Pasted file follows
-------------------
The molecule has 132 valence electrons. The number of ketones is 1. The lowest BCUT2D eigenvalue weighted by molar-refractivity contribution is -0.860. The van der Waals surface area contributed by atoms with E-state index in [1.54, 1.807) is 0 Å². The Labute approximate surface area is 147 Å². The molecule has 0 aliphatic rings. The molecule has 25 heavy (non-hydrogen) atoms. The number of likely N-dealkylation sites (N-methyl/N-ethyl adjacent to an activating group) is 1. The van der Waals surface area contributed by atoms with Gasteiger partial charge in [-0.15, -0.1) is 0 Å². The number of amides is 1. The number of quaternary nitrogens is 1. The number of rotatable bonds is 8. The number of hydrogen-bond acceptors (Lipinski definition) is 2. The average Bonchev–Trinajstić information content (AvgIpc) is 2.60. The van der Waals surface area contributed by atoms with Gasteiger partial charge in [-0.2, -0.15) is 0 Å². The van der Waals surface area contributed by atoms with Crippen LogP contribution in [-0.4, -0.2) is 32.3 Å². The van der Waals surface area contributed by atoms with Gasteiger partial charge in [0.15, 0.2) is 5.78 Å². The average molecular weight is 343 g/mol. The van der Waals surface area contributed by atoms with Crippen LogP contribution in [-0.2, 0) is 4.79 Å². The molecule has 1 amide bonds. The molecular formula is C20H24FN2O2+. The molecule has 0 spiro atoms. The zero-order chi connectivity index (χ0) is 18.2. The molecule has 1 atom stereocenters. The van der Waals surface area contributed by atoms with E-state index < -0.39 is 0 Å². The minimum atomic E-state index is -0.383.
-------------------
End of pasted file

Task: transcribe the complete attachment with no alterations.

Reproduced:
The molecule has 132 valence electrons. The number of ketones is 1. The lowest BCUT2D eigenvalue weighted by molar-refractivity contribution is -0.860. The van der Waals surface area contributed by atoms with E-state index in [1.54, 1.807) is 0 Å². The Labute approximate surface area is 147 Å². The molecule has 0 aliphatic rings. The molecule has 25 heavy (non-hydrogen) atoms. The number of likely N-dealkylation sites (N-methyl/N-ethyl adjacent to an activating group) is 1. The van der Waals surface area contributed by atoms with Gasteiger partial charge in [-0.15, -0.1) is 0 Å². The number of amides is 1. The number of quaternary nitrogens is 1. The number of rotatable bonds is 8. The number of hydrogen-bond acceptors (Lipinski definition) is 2. The average Bonchev–Trinajstić information content (AvgIpc) is 2.60. The van der Waals surface area contributed by atoms with Gasteiger partial charge in [-0.2, -0.15) is 0 Å². The van der Waals surface area contributed by atoms with Crippen LogP contribution in [-0.4, -0.2) is 32.3 Å². The van der Waals surface area contributed by atoms with Gasteiger partial charge in [0.15, 0.2) is 5.78 Å². The average molecular weight is 343 g/mol. The van der Waals surface area contributed by atoms with Crippen LogP contribution in [-0.2, 0) is 4.79 Å². The molecule has 1 amide bonds. The molecular formula is C20H24FN2O2+. The molecule has 0 spiro atoms. The zero-order chi connectivity index (χ0) is 18.2. The molecule has 1 atom stereocenters. The van der Waals surface area contributed by atoms with E-state index < -0.39 is 0 Å². The minimum atomic E-state index is -0.383.